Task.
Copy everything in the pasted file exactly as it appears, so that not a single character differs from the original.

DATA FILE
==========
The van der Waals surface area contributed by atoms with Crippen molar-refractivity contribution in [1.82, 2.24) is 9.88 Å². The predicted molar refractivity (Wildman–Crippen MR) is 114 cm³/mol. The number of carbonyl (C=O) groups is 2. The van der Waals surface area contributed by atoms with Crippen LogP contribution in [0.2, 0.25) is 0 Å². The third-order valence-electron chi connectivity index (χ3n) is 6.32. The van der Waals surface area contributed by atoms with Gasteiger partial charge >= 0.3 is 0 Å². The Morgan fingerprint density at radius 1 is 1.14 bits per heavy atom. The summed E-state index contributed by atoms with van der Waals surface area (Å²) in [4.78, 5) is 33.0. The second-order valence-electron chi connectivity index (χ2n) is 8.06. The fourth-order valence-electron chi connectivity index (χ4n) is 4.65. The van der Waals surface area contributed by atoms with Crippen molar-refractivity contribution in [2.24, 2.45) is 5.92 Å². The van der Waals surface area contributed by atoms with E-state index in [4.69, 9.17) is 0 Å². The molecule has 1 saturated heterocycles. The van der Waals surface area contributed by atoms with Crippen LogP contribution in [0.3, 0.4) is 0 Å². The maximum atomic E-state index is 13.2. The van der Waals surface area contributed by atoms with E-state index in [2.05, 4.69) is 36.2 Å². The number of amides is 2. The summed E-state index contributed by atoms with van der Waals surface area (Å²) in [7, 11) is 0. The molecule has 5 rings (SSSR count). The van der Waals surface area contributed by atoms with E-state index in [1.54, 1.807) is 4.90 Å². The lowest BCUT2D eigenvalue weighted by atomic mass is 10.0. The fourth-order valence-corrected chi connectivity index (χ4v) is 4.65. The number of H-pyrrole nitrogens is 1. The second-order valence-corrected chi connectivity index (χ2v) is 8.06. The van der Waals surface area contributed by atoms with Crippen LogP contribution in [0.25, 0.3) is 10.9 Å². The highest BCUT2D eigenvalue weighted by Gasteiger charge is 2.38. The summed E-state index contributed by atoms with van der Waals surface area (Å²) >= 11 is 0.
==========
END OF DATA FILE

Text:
The van der Waals surface area contributed by atoms with Crippen molar-refractivity contribution in [1.82, 2.24) is 9.88 Å². The predicted molar refractivity (Wildman–Crippen MR) is 114 cm³/mol. The number of carbonyl (C=O) groups is 2. The van der Waals surface area contributed by atoms with Crippen LogP contribution in [0.2, 0.25) is 0 Å². The third-order valence-electron chi connectivity index (χ3n) is 6.32. The van der Waals surface area contributed by atoms with Gasteiger partial charge >= 0.3 is 0 Å². The Morgan fingerprint density at radius 1 is 1.14 bits per heavy atom. The summed E-state index contributed by atoms with van der Waals surface area (Å²) in [4.78, 5) is 33.0. The second-order valence-electron chi connectivity index (χ2n) is 8.06. The fourth-order valence-electron chi connectivity index (χ4n) is 4.65. The van der Waals surface area contributed by atoms with Crippen molar-refractivity contribution in [2.24, 2.45) is 5.92 Å². The van der Waals surface area contributed by atoms with E-state index in [4.69, 9.17) is 0 Å². The molecule has 1 saturated heterocycles. The van der Waals surface area contributed by atoms with Crippen LogP contribution in [0.3, 0.4) is 0 Å². The maximum atomic E-state index is 13.2. The van der Waals surface area contributed by atoms with E-state index in [2.05, 4.69) is 36.2 Å². The number of amides is 2. The summed E-state index contributed by atoms with van der Waals surface area (Å²) in [7, 11) is 0. The molecule has 5 rings (SSSR count). The van der Waals surface area contributed by atoms with E-state index in [1.54, 1.807) is 4.90 Å². The lowest BCUT2D eigenvalue weighted by atomic mass is 10.0. The fourth-order valence-corrected chi connectivity index (χ4v) is 4.65. The number of H-pyrrole nitrogens is 1. The second-order valence-corrected chi connectivity index (χ2v) is 8.06. The van der Waals surface area contributed by atoms with Crippen LogP contribution in [0.25, 0.3) is 10.9 Å². The highest BCUT2D eigenvalue weighted by Gasteiger charge is 2.38. The summed E-state index contributed by atoms with van der Waals surface area (Å²) >= 11 is 0.